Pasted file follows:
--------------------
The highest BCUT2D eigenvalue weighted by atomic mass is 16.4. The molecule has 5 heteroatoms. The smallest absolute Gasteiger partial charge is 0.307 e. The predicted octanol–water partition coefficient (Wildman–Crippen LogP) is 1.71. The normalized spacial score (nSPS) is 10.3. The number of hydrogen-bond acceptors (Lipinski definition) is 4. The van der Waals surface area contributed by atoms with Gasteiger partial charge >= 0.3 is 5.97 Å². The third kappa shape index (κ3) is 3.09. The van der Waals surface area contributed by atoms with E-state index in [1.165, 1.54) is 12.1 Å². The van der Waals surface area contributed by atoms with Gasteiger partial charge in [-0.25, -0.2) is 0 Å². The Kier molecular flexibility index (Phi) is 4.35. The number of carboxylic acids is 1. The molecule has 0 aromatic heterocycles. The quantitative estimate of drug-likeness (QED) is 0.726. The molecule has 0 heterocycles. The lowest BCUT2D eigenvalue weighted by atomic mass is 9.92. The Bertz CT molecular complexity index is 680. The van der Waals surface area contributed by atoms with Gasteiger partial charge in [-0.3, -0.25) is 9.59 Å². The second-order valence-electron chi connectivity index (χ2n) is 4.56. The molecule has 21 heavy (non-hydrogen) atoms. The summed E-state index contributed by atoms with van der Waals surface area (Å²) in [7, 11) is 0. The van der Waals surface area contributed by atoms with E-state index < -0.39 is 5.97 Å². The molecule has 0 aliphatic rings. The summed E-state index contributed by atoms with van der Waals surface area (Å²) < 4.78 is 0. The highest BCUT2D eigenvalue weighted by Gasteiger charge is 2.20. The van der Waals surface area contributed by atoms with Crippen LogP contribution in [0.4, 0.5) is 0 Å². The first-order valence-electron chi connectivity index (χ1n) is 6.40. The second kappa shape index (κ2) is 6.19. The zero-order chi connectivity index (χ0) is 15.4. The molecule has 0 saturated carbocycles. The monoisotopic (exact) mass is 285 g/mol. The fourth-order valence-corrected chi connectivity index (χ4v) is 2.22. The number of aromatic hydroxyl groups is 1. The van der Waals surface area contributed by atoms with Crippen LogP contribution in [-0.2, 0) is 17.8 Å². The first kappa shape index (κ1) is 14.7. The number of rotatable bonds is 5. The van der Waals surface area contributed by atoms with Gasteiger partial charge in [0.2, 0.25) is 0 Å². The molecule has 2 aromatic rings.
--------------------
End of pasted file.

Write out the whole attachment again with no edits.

The highest BCUT2D eigenvalue weighted by atomic mass is 16.4. The molecule has 5 heteroatoms. The smallest absolute Gasteiger partial charge is 0.307 e. The predicted octanol–water partition coefficient (Wildman–Crippen LogP) is 1.71. The normalized spacial score (nSPS) is 10.3. The number of hydrogen-bond acceptors (Lipinski definition) is 4. The van der Waals surface area contributed by atoms with Gasteiger partial charge >= 0.3 is 5.97 Å². The third kappa shape index (κ3) is 3.09. The van der Waals surface area contributed by atoms with E-state index in [1.165, 1.54) is 12.1 Å². The van der Waals surface area contributed by atoms with Gasteiger partial charge in [-0.25, -0.2) is 0 Å². The Kier molecular flexibility index (Phi) is 4.35. The number of carboxylic acids is 1. The molecule has 0 aromatic heterocycles. The quantitative estimate of drug-likeness (QED) is 0.726. The molecule has 0 heterocycles. The lowest BCUT2D eigenvalue weighted by atomic mass is 9.92. The Bertz CT molecular complexity index is 680. The van der Waals surface area contributed by atoms with Gasteiger partial charge in [-0.3, -0.25) is 9.59 Å². The second-order valence-electron chi connectivity index (χ2n) is 4.56. The molecule has 21 heavy (non-hydrogen) atoms. The summed E-state index contributed by atoms with van der Waals surface area (Å²) in [7, 11) is 0. The van der Waals surface area contributed by atoms with E-state index < -0.39 is 5.97 Å². The molecule has 0 aliphatic rings. The summed E-state index contributed by atoms with van der Waals surface area (Å²) < 4.78 is 0. The highest BCUT2D eigenvalue weighted by Gasteiger charge is 2.20. The van der Waals surface area contributed by atoms with Crippen LogP contribution in [0.4, 0.5) is 0 Å². The first-order valence-electron chi connectivity index (χ1n) is 6.40. The second kappa shape index (κ2) is 6.19. The zero-order chi connectivity index (χ0) is 15.4. The molecule has 0 saturated carbocycles. The monoisotopic (exact) mass is 285 g/mol. The fourth-order valence-corrected chi connectivity index (χ4v) is 2.22. The number of aromatic hydroxyl groups is 1. The van der Waals surface area contributed by atoms with Crippen LogP contribution in [-0.2, 0) is 17.8 Å². The first kappa shape index (κ1) is 14.7. The number of rotatable bonds is 5. The van der Waals surface area contributed by atoms with Gasteiger partial charge in [0.2, 0.25) is 0 Å². The molecule has 2 aromatic rings.